‘Silence in the face of oppression is a crime’, declares Libyan rapper Ibn Thabit on his track ‘No Doubt’. And for a long time, there was a pervading silence in Libya.
In comparison to neighbouring powerhouses of Algeria and Egypt, Libya’s music industry has been virtually non-existent during the past forty years. While artists such as Khaled (Algeria) and Amr Diab (Egypt) have dominated the airwaves of North Africa and have even achieved international fame, most world music aficionados would be hard pressed to name a single celebrated Libyan musician.
‘Zenga Zenga‘, a satirical techno track sampling one of Gaddafi’s megalomaniacal speeches in the midst of the 2011 revolution, is probably the most widely recognised track with any relation to Libya since the 1970s. It became an anthem amongst members of the Libyan opposition due to its lampooning of the Libyan dictator’s melodramatic threat to capture protestors ‘alleyway by alleyway’. But even this two-minute parody can’t be considered truly Libyan – as it was actually produced by an Israeli journalist.
The cause of this musical silence was, like so many of Libya’s other issues, a result of Gaddafi’s brutally authoritarian regime. Music was a strictly controlled industry; any track considered subversive could lead to repercussions, ‘Western’ music was essentially outlawed (it was seen as a tool of colonialism) and only Gaddafi’s favoured musicians were broadcast over the radio.i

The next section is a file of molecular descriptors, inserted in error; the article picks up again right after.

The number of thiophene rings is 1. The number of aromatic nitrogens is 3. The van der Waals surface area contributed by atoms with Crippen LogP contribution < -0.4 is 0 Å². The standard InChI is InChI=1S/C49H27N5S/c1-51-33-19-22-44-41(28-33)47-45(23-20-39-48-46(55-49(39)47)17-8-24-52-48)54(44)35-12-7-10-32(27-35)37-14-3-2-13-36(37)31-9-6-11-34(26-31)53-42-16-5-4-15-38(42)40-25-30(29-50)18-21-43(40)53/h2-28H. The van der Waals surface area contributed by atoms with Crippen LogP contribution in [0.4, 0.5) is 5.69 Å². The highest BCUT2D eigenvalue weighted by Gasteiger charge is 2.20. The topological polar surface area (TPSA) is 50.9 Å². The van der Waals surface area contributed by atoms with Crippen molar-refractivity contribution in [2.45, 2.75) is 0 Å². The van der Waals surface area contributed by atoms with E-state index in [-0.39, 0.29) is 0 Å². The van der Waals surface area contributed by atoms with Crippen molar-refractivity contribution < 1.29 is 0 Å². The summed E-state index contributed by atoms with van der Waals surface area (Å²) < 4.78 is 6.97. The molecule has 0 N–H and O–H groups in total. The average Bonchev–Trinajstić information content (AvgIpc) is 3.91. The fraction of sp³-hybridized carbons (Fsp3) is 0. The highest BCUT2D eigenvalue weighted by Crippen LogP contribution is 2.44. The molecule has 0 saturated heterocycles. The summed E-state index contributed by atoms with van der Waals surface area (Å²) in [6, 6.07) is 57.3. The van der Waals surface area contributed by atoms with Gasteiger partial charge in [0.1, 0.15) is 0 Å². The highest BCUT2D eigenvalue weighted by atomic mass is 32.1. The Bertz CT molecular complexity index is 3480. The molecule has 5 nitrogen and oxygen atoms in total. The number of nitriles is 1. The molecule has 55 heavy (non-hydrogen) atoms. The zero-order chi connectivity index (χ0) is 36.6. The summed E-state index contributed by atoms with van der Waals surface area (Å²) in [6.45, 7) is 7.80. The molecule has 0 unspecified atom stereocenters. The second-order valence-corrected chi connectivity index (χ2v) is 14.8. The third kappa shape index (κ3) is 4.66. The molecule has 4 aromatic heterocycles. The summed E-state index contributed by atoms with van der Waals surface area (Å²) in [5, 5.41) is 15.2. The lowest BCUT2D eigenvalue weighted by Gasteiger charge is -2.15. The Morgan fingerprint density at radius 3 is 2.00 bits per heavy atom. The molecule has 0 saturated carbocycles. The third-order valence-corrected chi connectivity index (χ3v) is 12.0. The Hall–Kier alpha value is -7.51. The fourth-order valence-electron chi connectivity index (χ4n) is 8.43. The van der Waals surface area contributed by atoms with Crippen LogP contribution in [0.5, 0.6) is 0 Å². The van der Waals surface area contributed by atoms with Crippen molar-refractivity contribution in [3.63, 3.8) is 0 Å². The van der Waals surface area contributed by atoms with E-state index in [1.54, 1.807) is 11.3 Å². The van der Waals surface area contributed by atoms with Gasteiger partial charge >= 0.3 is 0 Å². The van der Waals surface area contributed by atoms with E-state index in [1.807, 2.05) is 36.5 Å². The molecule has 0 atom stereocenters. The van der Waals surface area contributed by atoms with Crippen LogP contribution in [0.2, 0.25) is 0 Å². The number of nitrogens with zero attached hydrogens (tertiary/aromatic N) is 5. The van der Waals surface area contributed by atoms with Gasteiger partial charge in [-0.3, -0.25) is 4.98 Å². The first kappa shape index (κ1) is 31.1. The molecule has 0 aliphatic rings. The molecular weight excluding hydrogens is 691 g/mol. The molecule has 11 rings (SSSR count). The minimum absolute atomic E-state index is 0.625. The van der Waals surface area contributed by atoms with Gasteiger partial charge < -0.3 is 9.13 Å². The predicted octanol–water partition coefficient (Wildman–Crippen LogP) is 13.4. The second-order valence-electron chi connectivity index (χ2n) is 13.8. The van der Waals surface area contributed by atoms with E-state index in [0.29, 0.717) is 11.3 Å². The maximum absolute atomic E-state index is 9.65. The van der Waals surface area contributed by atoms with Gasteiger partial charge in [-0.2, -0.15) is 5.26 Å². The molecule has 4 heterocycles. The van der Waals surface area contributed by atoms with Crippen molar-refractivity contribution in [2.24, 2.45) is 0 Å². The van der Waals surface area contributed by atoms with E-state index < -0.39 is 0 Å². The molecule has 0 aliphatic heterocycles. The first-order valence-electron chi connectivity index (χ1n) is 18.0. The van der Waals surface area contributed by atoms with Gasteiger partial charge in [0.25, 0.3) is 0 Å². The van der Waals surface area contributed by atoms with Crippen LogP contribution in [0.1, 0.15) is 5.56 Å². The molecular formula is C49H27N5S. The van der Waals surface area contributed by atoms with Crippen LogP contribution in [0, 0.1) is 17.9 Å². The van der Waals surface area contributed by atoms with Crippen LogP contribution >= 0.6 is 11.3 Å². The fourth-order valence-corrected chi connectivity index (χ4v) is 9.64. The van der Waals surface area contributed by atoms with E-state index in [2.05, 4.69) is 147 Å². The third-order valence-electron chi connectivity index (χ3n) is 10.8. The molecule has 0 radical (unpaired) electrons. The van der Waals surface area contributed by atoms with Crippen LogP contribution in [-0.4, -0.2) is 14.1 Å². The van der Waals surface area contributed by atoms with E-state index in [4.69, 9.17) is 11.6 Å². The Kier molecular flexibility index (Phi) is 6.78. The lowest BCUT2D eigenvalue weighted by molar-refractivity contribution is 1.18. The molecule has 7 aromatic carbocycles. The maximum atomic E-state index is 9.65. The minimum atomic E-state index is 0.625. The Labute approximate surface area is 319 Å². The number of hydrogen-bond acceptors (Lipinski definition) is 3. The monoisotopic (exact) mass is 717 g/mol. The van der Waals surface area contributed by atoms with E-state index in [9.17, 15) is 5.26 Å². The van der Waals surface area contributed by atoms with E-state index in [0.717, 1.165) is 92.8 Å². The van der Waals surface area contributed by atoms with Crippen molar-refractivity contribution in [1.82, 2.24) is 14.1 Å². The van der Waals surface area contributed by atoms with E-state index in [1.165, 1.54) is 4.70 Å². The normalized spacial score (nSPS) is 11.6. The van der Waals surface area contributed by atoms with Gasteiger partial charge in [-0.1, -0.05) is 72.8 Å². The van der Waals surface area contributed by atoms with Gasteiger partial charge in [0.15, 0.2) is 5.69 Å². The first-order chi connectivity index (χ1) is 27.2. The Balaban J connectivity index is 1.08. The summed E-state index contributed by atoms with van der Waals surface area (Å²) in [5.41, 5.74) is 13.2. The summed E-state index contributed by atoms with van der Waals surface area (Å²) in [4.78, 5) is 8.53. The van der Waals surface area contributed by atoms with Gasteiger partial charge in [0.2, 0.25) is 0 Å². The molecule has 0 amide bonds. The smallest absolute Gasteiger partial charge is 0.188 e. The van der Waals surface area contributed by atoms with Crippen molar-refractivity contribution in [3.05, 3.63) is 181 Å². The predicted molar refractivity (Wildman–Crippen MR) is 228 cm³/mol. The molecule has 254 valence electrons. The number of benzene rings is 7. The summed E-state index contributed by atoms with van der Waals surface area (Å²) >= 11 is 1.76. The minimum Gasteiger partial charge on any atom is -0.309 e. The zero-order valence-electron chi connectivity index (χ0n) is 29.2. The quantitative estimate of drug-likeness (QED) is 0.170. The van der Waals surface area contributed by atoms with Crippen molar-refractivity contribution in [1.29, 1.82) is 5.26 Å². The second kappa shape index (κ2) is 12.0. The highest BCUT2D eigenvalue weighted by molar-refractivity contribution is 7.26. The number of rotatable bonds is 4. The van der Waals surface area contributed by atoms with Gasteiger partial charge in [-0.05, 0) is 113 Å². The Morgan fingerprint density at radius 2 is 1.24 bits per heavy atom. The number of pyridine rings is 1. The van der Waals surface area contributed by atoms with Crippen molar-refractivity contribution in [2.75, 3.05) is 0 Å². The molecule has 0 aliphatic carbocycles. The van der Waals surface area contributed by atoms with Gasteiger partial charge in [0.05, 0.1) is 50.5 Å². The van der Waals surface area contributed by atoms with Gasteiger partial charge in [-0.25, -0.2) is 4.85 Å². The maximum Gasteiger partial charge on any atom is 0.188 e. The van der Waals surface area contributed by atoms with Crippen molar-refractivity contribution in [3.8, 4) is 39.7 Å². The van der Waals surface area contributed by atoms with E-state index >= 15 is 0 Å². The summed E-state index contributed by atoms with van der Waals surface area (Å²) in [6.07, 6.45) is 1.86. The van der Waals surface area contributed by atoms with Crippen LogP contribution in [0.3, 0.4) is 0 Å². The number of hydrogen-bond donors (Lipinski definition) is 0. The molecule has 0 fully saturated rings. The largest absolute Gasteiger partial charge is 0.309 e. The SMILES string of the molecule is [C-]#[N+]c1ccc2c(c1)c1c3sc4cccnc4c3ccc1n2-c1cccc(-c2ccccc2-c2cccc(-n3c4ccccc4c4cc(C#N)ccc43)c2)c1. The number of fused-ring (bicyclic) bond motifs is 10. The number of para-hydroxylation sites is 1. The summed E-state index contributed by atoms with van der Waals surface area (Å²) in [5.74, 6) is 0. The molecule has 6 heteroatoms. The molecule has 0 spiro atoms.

Mohammed Hassan, with his traditional folk music and patriotic lyrics lauding the ‘brother leader’, became the de facto sound of Libyan music. Dressed in traditional garb and bearing a striking resemblance to Gaddafi himself, Hassan was the musical darling of the regime.ii Despite Libyan attempts to raise his profile internationally, (including a five-hour concert within a decorative tent near London’s Royal Albert Hall in 2002), Mohammed Hassan’s music failed to resonate with other North African Arab populations, let alone European and American audiences.
Despite suppressing the spread of ‘Western’ music within Libya, it is clear that the Gaddafi clan themselves had a certain penchant for contemporary ‘R&B’. Their legendary New Year’s Eve parties held on the Caribbean island of St. Barts featured live performances from luminaries like Beyoncé and Mariah Carey before the uprising in Libya began.
The sounds of the few select artists played on state controlled radio stations betrayed the musical diversity that had always been present in Libya, away from the deep-reaching grasp of the Gaddafi regime.